On a crowded flight from Singapore, I was hoping for sleep. Instead, I found conflict. I literally sat in the middle of it. On my left: an Indonesian woman, newly elected to replace a corrupt official. On my right: her husband, begging her to renounce the results and leave the country.
Two storylines were at play, one a vision of success; one of fear. The woman’s narrative centered on restoring honor to the position and energizing a developing economy. Her husband’s version focused on the constraints of bodyguards and the risky business of political finance.
Truth and fantasy lived in each story, and the conflict placed every pro and con on the table – or more accurately, on my seatback tray. By the end of the flight, they had an agreement – a narrative that required courage from both parties to move forward but put checks in place to offset risk.
Back home and sleepless, I made a rare stop in a fast-food joint and found more competing stories. A guy in the next booth was telling a newbie at his workplace how to skate past drug tests. He even boasted of rigging his binding machine to slow the line so he could lean a certain way, tilt his tinted glasses, and sleep three times per shift.
The newbie saw the bindery as a fresh start where he’d be respected and rewarded. The veteran told him to forget that idea and grab what he could before the company bled him dry. Two stories were vying for the new employee and the future of the bindery. Which would win: the values on a page in a handbook, or the tales of a machine operator in a burger booth?
Our brains are hardwired to crave these stories. They bring order to chaos so we can make sense of the world. A plan, a goal, a hope, a fear – each is a vital tale in our heads. For thousands of years, we’ve kept stories alive because they’ve done the same for us.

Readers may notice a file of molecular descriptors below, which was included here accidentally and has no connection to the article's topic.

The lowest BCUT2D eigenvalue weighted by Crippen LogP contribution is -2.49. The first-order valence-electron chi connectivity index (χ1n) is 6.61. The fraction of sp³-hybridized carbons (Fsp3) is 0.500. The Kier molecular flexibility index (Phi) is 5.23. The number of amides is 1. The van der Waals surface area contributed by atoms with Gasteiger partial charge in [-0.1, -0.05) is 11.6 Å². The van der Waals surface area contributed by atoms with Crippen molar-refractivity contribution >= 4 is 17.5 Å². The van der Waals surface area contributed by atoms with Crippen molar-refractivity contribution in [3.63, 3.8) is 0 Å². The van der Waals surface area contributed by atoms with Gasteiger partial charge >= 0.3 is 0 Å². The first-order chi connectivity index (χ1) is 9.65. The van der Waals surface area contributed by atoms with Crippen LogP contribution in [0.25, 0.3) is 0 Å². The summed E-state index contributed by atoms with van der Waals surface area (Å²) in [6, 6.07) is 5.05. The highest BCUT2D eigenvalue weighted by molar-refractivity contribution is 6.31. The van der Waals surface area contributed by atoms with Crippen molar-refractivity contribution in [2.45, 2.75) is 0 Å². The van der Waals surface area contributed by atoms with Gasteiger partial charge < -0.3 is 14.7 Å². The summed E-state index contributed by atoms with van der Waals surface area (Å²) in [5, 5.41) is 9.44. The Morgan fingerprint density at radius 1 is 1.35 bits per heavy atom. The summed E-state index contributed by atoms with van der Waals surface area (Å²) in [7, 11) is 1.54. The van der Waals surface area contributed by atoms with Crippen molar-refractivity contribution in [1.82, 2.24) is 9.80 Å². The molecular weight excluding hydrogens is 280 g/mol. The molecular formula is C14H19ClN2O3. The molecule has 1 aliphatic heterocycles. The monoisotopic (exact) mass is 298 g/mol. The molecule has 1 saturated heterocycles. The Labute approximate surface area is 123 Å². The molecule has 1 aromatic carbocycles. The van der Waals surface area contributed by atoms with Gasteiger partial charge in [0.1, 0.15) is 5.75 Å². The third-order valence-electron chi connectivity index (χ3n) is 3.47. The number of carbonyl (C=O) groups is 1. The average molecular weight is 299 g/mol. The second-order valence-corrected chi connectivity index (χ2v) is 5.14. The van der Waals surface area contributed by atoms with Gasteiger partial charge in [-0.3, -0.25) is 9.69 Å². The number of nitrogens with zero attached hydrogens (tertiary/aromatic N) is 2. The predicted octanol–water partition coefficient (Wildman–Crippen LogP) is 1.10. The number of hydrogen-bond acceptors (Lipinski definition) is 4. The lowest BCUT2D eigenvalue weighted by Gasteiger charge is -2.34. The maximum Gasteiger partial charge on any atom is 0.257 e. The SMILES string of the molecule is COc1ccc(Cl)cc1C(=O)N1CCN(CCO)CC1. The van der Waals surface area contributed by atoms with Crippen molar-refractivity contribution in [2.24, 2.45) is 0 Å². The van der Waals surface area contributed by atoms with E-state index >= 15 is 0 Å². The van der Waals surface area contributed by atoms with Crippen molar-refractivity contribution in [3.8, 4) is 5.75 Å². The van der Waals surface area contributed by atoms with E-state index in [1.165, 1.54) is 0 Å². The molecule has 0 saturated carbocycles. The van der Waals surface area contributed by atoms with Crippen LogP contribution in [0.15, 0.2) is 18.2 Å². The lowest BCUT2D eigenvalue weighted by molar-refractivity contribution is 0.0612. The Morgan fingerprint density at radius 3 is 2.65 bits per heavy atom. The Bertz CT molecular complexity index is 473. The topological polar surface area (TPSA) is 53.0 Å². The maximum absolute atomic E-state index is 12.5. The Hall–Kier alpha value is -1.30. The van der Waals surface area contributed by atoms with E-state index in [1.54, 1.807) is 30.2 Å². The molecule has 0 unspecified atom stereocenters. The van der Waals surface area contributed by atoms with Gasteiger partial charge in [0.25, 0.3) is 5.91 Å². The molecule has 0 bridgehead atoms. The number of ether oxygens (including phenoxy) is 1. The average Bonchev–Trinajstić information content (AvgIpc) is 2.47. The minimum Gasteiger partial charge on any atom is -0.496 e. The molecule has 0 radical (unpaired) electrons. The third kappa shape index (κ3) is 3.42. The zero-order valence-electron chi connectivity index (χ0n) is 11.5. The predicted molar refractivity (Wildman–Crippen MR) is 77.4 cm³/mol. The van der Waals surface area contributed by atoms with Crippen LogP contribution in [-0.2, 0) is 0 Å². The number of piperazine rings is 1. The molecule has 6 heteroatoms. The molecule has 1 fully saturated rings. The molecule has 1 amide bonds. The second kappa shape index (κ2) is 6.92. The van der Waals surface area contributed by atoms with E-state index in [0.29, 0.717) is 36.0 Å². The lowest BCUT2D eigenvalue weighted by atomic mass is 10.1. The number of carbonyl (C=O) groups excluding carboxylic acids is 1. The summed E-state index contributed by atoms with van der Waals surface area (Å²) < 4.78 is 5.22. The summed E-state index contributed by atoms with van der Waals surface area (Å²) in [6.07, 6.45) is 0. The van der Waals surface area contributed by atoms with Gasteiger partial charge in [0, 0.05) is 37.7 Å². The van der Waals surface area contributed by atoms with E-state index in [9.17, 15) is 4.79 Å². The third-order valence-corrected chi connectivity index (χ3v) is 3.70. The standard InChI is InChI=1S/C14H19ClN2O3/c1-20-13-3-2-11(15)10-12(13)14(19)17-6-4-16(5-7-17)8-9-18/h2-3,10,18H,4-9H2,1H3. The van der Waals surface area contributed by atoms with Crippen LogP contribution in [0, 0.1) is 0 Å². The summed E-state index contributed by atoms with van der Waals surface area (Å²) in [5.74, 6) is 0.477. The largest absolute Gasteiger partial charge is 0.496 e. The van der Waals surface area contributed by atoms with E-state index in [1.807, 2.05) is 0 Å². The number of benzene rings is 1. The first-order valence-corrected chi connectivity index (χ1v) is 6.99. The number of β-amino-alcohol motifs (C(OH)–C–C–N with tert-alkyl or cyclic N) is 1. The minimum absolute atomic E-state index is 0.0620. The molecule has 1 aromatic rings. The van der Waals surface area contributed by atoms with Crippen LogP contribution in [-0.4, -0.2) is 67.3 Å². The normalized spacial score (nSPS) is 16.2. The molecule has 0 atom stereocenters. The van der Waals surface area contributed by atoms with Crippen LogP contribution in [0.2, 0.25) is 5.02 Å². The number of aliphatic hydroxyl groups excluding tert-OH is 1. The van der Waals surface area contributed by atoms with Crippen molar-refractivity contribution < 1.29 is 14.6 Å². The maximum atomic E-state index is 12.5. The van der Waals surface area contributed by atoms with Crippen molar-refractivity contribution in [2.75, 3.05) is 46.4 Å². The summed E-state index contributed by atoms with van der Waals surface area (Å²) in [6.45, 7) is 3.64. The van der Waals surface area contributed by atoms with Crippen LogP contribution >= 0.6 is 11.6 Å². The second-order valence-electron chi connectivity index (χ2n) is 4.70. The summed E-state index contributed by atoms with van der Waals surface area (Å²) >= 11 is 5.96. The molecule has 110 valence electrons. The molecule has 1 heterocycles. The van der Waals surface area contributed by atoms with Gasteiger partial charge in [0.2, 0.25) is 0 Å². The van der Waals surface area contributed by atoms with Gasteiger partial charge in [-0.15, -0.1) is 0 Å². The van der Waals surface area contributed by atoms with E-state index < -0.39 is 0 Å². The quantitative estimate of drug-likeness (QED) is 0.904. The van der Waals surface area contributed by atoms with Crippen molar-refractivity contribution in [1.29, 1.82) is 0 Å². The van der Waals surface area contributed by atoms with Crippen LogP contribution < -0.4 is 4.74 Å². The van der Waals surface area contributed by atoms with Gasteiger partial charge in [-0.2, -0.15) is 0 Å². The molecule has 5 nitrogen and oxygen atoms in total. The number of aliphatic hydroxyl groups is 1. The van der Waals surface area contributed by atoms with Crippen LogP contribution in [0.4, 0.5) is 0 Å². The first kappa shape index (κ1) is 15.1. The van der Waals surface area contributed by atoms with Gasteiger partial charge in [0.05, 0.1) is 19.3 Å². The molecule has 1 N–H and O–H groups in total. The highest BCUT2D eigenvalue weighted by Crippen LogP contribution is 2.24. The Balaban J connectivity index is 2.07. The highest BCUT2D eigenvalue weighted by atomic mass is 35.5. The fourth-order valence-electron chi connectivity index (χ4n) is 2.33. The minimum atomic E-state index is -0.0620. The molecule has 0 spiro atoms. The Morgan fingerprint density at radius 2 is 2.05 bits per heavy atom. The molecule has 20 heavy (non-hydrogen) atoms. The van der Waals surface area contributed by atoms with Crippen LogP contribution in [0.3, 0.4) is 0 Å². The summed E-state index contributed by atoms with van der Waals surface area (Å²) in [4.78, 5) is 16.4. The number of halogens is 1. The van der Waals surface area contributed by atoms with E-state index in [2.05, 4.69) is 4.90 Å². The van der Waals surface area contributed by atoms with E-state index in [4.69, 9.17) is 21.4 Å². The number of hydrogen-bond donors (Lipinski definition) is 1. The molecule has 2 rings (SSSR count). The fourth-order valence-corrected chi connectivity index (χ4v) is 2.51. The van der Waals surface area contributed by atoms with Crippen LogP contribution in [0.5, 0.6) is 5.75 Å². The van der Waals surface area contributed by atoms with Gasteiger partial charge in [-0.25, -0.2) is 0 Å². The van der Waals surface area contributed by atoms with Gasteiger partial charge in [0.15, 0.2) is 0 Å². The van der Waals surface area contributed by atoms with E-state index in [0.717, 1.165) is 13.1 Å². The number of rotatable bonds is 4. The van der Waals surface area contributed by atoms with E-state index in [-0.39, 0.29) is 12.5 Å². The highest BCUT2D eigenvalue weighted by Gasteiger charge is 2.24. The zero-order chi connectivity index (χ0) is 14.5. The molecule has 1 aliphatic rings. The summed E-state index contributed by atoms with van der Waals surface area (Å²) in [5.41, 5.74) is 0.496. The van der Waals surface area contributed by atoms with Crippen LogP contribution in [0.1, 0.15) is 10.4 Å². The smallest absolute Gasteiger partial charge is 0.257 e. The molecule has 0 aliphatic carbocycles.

The stories we tell ourselves become shortcuts to thinking. We filter incoming data through them and reject information that doesn’t fit the tales we believe. That finely honed survival process speeds our reaction time, but now and then, we need to slow down. We need to question the accuracy of our current story and open it to new perspectives.
Willingness to challenge our stories comes from one of two places: crisis or commitment. In the case of the Indonesian couple, willingness came from both. Crisis brought the issue front and center, but a sense of commitment and belonging to each other gave the couple the strength to question their individual assumptions. Likewise, a business that fosters belonging and commitment develops the confidence to withstand challenges to its narrative.
Take a minute to think about competing stories in your workplace. Let’s say a key claim of the organization is that it puts customers first. Pick a story that exemplifies this value. Hold it vividly in your mind. Now flip to the opposite, and uncover that customer-last moment.
Your brain will struggle to hold both images at the same time, so you’re forced into a four-way choice: 1) blame the customer when the worst is true, and stick to your story; 2) abandon your current story, and adopt the negative one; 3) blend the two; or 4) keep your aspirational story, but work to fix the discrepancy.
The blind faith of the first option could create unique branding: “We put you first … unless you’re a jerk.” Option two benefitted a Boston eatery made popular by verbally abusing its customers. Option three is an honest approach: “We put you first … except on Thursdays when we’re kind of cranky.” Option four admits you haven’t arrived yet but will do whatever it takes to get there. Your level of urgency to close the gap will depend on your levels of crisis or commitment.
Developing your organization’s true narrative takes more than this simple exercise, but try it for starters, and email me about the experience. I’d love to hear what you discover.
Dave Bender is an associate at Work Wisdom LLC, a firm specializing in organizational culture, communication, collaboration, conflict and coaching. He can be reached at email@example.com.